For this particular brainwave, I was thinking ... are you the heroine?
I've read quite a few reviews recently, and even ones from my bestie Bambi, and often the reviewer (and Bambi) will say, I could not connect with the heroine because I like to BE her when I'm reading the book.
I'm the complete opposite. I am NEVER the heroine. I don't put myself in her shoes and I don't want to be her or try to be her. My criteria when it comes to heroines tend to fall into very black and white categories: do I like her? or don't I like her? and why? That's it.
If I like or even love the heroine, I will enjoy the book more. If I don't like or even hate the heroine, I'm more inclined to rate the book lower. For me, liking or not liking a character adds a lot of the enjoyment to the reading experience for me.
So, if I don't want to BE the heroine, then who do I identify with? Perhaps the hero? Not that I want to BE the hero, but it's all about the hero for me. He needs to be someone I can fall in love with. That's what reading romance is all about for me, but I digress ... we are talking about heroines. (I'll save my discourse of what heroines I like or don't like for another post!).
I decided to ask Bambi a few questions about why she has to BE the heroine and here's what she had to say:
Are you the heroine in every book you read? Or do you try to be?
Bambi: I do try to be the heroine in every book that I read. It's not always possible, but I try to put myself in that place.
Bambi: Putting myself in the role of the lead character makes me feel like I am part of the story. For me, reading is all about the escape, the adventure, and living vicariously through the characters.
When does being the heroine work for you?
Bambi: It works for me when I am identifying with the heroine, when I think she is acting or reacting in a way similar to how I would act. If I am living vicariously through this character, then I am likely to be enjoying myself and the story.
Can you give me a few examples of books where being the heroine worked for you?
Bambi: I really get into the role of heroine in any book that is written by Kristen Ashley. I love her heroines. They are real women (for the most part) with a little bit of something unique thrown in to make them stand out. KA is great at getting in my head with her writing style, and I just identify with all her girls. Whether they are rock chicks, fashionistas, moms or nerdy librarians - I always find a little bit of myself in every one.
Does being able to be the heroine affect how you rate a book?
Bambi: Yes. If I cannot put myself in the place of the main character, then I am not connecting with the story or characters like I want to. If I can't connect, then I will not enjoy the story as much. Hence, the lower rating.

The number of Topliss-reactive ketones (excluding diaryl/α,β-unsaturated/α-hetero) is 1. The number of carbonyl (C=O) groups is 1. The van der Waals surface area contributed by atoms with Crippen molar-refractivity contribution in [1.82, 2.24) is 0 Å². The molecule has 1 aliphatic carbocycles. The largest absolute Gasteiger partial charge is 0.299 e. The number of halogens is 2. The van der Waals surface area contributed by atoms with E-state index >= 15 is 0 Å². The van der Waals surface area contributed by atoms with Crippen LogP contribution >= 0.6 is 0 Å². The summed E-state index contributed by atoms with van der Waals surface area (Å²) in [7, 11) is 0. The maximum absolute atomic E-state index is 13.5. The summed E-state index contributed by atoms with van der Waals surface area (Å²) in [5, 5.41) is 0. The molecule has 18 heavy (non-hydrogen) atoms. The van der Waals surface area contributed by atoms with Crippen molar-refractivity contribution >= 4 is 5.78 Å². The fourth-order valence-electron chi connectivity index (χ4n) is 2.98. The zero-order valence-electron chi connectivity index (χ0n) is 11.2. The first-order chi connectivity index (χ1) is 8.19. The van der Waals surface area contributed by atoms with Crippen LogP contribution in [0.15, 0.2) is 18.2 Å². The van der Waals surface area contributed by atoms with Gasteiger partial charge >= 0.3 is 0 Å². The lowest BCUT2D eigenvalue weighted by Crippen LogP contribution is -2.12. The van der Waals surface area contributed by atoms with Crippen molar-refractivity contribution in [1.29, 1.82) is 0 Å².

When does it not work for you?
Bambi: It doesn't work for me when the heroine is super annoying or has no common sense. If a heroine has a lot of those TSTL moments, or she is super immature, or really just too far extreme in any way, then the connection starts to break down and I will get ranty.
Can you give me a few examples of books where being the heroine has not worked for you and why?
Bambi: Most recently, I would say A Blood Seduction by Pamela Palmer. The heroine was constantly getting her ass kicked, and she kept trusting a man who constantly lied to her and betrayed her at every turn. And the lies and betrayal were so bad at the very first instance that it would have completely broken my trust with him forever. The second one that comes to mind is Captive, Mine by Natasha Knight. This was a very very dark story where the hero constantly humiliated and hurt the heroine, and literally treated her like a dog - yet she fell in love with him when he had no redeeming qualities whatsoever. Obviously this chick had something wrong in her head so I could not identify with her.
Does the size or the physical description affect whether you are able to be the heroine or not?
Bambi: Not always, but it can. The best example that I can think of off the top of my head is an interracial romance that I read. The author really went way over the top in describing the ethnic characteristics of the heroine, the type of clothes that she wore, the friends and family. She was just in such a stereotypical box that I couldn't fit myself in it with her, so I couldn't get into the role. For similar reasons, I don't read much M/M romance because I can't identify enough with the characters to connect to the story.
Do you have a particular "type" of heroine you prefer? Personality, characteristics, physical description?
Bambi: I like strong heroines that know when to be soft, if that makes sense. I also like heroines that are a little bit goofy, clumsy, snarky or odd.
Finally, can you tell me who some of your all time favorite heroines are?
Bambi: I would not say these are all time favorites... but they are the ones that come to mind off the top of my head. Claire, Outlander by Diana Gabaldon. Tyra, Motorcyle Man by Kristen Ashley. Charlie, The Australian by Lesley Young. Kate, Bright Side by Kim Holden.
So there you have it ... that's what a very avid reader of romance has to say about being a heroine.
Here's the question then ... Are you the heroine? Are you like me or Bambi when it comes to your heroines? Let me know. I'm very curious.
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